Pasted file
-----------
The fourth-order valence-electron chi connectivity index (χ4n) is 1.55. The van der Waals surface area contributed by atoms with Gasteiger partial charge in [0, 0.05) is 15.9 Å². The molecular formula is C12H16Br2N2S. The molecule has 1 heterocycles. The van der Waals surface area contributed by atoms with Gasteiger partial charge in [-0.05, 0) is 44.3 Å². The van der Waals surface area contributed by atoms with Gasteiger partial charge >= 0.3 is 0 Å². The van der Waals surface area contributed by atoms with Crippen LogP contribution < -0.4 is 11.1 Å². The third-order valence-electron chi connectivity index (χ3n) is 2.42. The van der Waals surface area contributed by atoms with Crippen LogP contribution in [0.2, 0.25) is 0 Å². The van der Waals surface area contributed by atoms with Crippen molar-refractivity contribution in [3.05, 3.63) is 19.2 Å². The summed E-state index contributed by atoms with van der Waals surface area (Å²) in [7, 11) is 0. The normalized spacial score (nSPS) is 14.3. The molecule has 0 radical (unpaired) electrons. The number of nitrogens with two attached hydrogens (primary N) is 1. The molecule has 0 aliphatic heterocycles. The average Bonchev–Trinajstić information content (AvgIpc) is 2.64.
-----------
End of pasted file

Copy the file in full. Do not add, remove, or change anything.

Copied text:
The fourth-order valence-electron chi connectivity index (χ4n) is 1.55. The van der Waals surface area contributed by atoms with Gasteiger partial charge in [0, 0.05) is 15.9 Å². The molecular formula is C12H16Br2N2S. The molecule has 1 heterocycles. The van der Waals surface area contributed by atoms with Gasteiger partial charge in [-0.05, 0) is 44.3 Å². The van der Waals surface area contributed by atoms with Gasteiger partial charge >= 0.3 is 0 Å². The van der Waals surface area contributed by atoms with Crippen LogP contribution < -0.4 is 11.1 Å². The third-order valence-electron chi connectivity index (χ3n) is 2.42. The van der Waals surface area contributed by atoms with Crippen LogP contribution in [0.2, 0.25) is 0 Å². The van der Waals surface area contributed by atoms with Crippen molar-refractivity contribution in [3.05, 3.63) is 19.2 Å². The summed E-state index contributed by atoms with van der Waals surface area (Å²) in [7, 11) is 0. The normalized spacial score (nSPS) is 14.3. The molecule has 0 radical (unpaired) electrons. The number of nitrogens with two attached hydrogens (primary N) is 1. The molecule has 0 aliphatic heterocycles. The average Bonchev–Trinajstić information content (AvgIpc) is 2.64.